IRR News (22 November – 5 December 2018)

6 December 2018 — Institute of Race Relations

Weekly digest – Against Racism, for Social Justice

As we wait for the jury at Chelmsford Crown Court to deliver a verdict in the Stansted 15 trial, IRR News reports on the worrying escalation in ‘crimes of solidarity’ this year. Liz Fekete and Anya Edmond-Pettitt cover investigations and prosecutions brought against 99 people, not only anti-deportation activists, but the captains and crews of search and rescue NGOs, amongst others. The Stansted 15, as is by now well known, were attempting to stop sixty people from being deported via charter flight. Charter flight deportations form part of the UK’s border regime, which is explained in a new book by Corporate Watch, The UK Border Regime: a critical guide, reviewed here by Frances Webber.

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A World First In Citizen Surveillance By The State

6 December 2018 — True Publica

By TruePublica: Last month TruePublica reported that the British government were going full Orwellian and was now aiming to create a biometric database on top of its mass data bulk collection through surveillance systems that have been deemed illegal by the highest courts in the UK and EU. However, in Australia – a member of the Five-Eyes surveillance clan, the law is being changed to take us one step closer to the complete eradication of privacy.

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The Guardian attack on Assange exposed as politically-motivated fabrication By James Cogan

6 December 2018 — WSWS

Last week’s sensationalist allegation by the Guardian newspaper, that WikiLeaks publisher Julian Assange met with Paul Manafort, American political lobbyist and one-time campaign manager for Donald Trump, has been exposed as a politically-motivated tissue of lies.

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Top Ecuadorian Diplomat Destroys Guardian’s Claim that Manafort Visited Assange

3 December2018 —  Zero Hedge

A former consul and first secretary at the Ecuadorian embassy in London has put the final nail in the coffin of credibility for The Guardian, refuting the paper’s fantastical and wholly unsupported claim that former Trump campaign manager Paul Manafort visited WikiLeaks founder Julian Assange in 2013, 2015 and the spring of 2016 – a charge vehemently denied by all parties involved.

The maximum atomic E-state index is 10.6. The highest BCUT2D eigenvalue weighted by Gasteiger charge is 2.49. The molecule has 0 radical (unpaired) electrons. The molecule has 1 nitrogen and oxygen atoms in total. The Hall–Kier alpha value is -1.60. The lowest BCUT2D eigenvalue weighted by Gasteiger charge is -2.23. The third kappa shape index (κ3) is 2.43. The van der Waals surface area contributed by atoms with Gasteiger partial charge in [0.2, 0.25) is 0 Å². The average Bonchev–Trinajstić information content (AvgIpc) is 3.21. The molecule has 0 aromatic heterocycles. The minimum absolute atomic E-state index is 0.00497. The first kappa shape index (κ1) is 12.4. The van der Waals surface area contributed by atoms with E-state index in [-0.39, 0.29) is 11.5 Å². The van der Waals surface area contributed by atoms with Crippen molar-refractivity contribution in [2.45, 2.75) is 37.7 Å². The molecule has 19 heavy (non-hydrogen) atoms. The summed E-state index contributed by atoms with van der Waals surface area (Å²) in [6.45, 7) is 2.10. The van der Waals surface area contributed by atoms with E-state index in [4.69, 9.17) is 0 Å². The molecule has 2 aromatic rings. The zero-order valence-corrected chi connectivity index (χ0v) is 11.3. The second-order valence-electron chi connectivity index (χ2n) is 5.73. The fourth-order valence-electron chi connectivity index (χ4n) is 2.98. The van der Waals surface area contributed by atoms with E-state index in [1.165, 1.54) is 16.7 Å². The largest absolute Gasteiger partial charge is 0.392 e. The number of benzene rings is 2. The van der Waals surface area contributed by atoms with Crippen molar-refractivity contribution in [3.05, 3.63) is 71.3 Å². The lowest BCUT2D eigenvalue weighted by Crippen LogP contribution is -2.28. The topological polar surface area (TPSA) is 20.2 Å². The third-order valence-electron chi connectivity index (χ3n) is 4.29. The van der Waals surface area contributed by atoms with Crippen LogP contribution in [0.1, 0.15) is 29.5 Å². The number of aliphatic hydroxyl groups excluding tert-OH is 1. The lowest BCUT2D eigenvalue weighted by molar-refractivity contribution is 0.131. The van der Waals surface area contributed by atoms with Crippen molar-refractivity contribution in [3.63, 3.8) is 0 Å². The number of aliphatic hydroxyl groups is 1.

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Is China Really More “Dystopian” Than The UK? By Andrew KORYBKO

4 December 2018 — Oriental Review

RT reported that the UK’s so-called “National Data Analytics Solution” will see an algorithm process whichever of 30 separate data points have been recorded about a person in local and national police databases in order to predict which members of the population are most likely to commit a crime or be victimized by one, after which the state will dispatch local health and social workers to offer “counseling” to them in an attempt to prevent the computer’s envisioned scenario from transpiring. This program is being likened to the 2002 film “Minority Report” and carries with it a vibe of China’s controversial “social credit” system, albeit without any “rewards” being offered for law-abiding behavior. In fact, one can actually make the claim that instead of the UK copying China to a degree, it was actually China that learned from the UK seeing as how the island nation’s mass surveillance system used to be far ahead of the communist nation’s one.